MessageBird acquires Pusher to bring more real-time communication APIs to businesses

Cloud communications company MessageBird has acquired Pusher in a deal worth $35 million. Pusher enables developers to integrate real-time functionalities into their software, including push notifications and in-app messaging.

As more companies transition to the cloud to boost their digital operations in 2020 and beyond, demand for APIs will continue to grow. In the past seven months alone, API development platform Postman raised $150 million at a $2 billion valuation, API marketplace RapidAPI secured $25 million, and Skyflow locked down $17.5 million to bring its data privacy API to more businesses.

MessageBird’s acquisition comes two months after it announced a fresh $200 million in funding, valuing the Netherlands-based company at $3 billion, and bolsters its platform ahead of a planned IPO in 2021.


Founded out of Amsterdam in 2011, MessageBird was entirely bootstrapped (and profitable) before its first significant round of funding in 2017. It has amassed an impressive roster of customers including Facebook, Uber, and SAP for a Twilio-like platform that enables app makers to add WhatsApp messaging, voice, SMS, and email functionality to their products through APIs. And earlier this year, MessageBird expanded its horizons when it launched Inbox, a cross-channel contact center platform which it touts as the “Slack for external communications.”

With Pusher under its wing, MessageBird gains instant access to a slew of APIs and SDKs which it will integrate under the new MessageBird Pusher brand. That will allow the company to offer enterprises and developers in-app messaging features, location-tracking tools, and push notifications. So if an ecommerce company wants to allow delivery drivers to message customers, customers to see the live location of their delivery driver, and alert the customer when the delivery driver is nearby, MessageBird can help.

Above: Live location-tracking

MessageBird said it was already working on similar features internally before it elected to procure Pusher. “We were still early in the development process, and the Pusher platform and team have allowed us to drastically speed things up,” CEO Robert Vis told VentureBeat, adding that the new features will enable “more omnichannel use cases” for its customers. In other words, companies need to address all the ways that customers expect to be supported in 2020, be that through real-time two-way chats, or information relayed proactively such as through location-tracking or push notifications.

Above: Push(er) notifications

Expanding its coverage to more developer use cases makes a great deal of sense for MessageBird, particularly as it has an existing roster of big-name customers it can cross-sell and upsell to — it has a captive audience. Moreover, at a time when countless companies are scrambling to support the huge global shift to digital driven by the global pandemic, it makes more sense than ever for MessageBird to strike while the iron is hot.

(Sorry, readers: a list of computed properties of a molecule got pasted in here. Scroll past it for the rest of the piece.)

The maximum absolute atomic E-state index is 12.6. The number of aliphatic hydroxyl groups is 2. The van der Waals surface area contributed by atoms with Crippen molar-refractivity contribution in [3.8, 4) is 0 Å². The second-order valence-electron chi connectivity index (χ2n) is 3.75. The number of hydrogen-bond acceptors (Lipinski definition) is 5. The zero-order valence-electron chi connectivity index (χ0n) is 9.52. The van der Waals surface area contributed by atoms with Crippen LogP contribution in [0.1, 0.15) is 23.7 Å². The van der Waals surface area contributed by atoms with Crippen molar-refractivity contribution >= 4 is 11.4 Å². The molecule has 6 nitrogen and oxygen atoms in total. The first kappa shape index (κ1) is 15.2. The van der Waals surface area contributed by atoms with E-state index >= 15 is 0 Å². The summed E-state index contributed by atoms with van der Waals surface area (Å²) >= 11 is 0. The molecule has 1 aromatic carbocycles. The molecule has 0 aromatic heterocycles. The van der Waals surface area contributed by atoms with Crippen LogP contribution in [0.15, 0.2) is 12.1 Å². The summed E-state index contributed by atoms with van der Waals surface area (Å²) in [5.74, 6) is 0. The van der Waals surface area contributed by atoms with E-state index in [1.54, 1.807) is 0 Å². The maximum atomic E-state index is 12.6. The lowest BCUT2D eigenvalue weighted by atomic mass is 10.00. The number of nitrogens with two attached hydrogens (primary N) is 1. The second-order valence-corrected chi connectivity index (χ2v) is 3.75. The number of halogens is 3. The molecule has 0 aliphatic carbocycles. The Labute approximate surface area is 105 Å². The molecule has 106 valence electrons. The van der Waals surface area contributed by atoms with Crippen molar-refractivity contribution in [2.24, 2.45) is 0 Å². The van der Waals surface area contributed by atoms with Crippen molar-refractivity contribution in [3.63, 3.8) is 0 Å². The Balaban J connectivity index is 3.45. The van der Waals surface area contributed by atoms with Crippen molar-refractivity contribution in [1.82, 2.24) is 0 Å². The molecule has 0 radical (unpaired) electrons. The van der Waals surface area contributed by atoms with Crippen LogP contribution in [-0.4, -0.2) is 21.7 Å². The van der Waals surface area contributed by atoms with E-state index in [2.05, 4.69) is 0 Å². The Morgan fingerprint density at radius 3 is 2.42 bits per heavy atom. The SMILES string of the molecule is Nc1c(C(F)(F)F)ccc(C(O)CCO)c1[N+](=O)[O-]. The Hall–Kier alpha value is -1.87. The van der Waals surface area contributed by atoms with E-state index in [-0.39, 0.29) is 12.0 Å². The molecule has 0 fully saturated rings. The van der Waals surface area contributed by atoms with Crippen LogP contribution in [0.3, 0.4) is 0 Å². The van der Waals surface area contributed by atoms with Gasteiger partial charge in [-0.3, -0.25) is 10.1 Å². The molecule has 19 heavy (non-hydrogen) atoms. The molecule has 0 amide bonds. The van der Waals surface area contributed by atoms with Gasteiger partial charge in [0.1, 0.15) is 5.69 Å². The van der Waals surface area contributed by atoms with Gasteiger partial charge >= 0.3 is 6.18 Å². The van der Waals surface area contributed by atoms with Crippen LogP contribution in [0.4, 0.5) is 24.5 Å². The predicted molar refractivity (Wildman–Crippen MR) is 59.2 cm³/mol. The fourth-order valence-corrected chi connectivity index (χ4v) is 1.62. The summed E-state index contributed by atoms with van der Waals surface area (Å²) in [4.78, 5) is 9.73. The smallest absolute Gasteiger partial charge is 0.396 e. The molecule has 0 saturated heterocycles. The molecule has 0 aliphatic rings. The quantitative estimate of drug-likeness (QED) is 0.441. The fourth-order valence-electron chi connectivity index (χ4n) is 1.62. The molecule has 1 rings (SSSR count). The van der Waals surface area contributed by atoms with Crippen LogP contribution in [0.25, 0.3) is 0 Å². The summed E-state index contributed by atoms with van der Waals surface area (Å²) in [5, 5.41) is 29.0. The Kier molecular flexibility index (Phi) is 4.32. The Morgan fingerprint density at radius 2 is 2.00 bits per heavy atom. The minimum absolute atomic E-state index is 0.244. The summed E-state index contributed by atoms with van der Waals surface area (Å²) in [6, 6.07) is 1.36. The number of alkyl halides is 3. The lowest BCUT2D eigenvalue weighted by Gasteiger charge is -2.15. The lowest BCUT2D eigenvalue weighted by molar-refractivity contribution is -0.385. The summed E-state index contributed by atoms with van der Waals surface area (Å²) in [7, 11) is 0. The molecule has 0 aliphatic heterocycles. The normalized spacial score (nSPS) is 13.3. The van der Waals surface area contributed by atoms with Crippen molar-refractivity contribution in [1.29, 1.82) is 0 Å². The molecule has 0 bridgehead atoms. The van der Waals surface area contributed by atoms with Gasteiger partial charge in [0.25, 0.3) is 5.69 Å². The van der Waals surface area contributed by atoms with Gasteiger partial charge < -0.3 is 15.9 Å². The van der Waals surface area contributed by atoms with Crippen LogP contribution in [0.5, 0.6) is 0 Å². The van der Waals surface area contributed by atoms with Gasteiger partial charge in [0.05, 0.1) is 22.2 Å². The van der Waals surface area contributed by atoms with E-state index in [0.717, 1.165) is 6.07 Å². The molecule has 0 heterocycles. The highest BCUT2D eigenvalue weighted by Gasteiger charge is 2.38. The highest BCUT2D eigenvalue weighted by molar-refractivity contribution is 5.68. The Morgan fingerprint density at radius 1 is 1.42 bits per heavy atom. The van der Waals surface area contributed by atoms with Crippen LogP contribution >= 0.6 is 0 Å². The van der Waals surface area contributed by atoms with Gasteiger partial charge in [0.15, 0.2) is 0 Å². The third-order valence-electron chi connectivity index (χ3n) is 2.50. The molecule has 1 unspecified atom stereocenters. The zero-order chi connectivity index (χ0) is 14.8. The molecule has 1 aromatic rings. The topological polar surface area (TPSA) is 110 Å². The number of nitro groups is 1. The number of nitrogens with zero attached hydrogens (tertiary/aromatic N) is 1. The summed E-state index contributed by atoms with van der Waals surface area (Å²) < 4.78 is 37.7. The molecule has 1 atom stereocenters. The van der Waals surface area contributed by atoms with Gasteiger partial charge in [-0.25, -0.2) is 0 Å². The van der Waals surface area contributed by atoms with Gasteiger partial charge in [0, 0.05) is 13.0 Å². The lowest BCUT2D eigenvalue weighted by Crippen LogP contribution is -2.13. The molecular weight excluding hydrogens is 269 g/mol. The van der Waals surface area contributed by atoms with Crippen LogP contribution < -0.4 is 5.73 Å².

“COVID-19 and the situation the world finds itself in has certainly had an impact [on its product roadmap], but more importantly our customers are seeing the value of offering their customers an omnichannel experience more than ever before,” Vis said. “We’ve seen more demand for features across the board, and the functionality that Pusher brings to our platform is no exception.”

The API economy

API-based platforms such as MessageBird and Pusher allow businesses to build functionalities into their apps without having to develop the infrastructure themselves, enabling companies such as Uber to offer two-way communication features directly inside their apps. This type of technology is crucial for businesses today, as customers’ expectations have evolved from relying on telephone communications to using WhatsApp, web chat, or whatever communication conduit makes most sense.

The so-called “API economy” was already a burgeoning trend in the technology sphere, as companies transitioned their software from tightly woven, monolithic entities to applications built on microservices. Uber is a good example of this: It kicked off a massive rewrite back in 2015 and moved to service-oriented architecture (SOA), to “break up the monolith into multiple codebases,” as Uber noted at the time.

Founded out of London in 2010, Pusher had raised around $20 million in funding since its inception and already has some high-profile clients such as GitHub, DoorDash, and MailChimp. The company said despite being ingested by MessageBird, it will continue as a standalone product and vowed to support all its existing customers.

As for MessageBird, well, an IPO remains firmly on the agenda, though the company has yet to set a firm date yet.

“We’re still planning on 2021, and acquisitions like today’s are supporting us on that journey,” Vis said.

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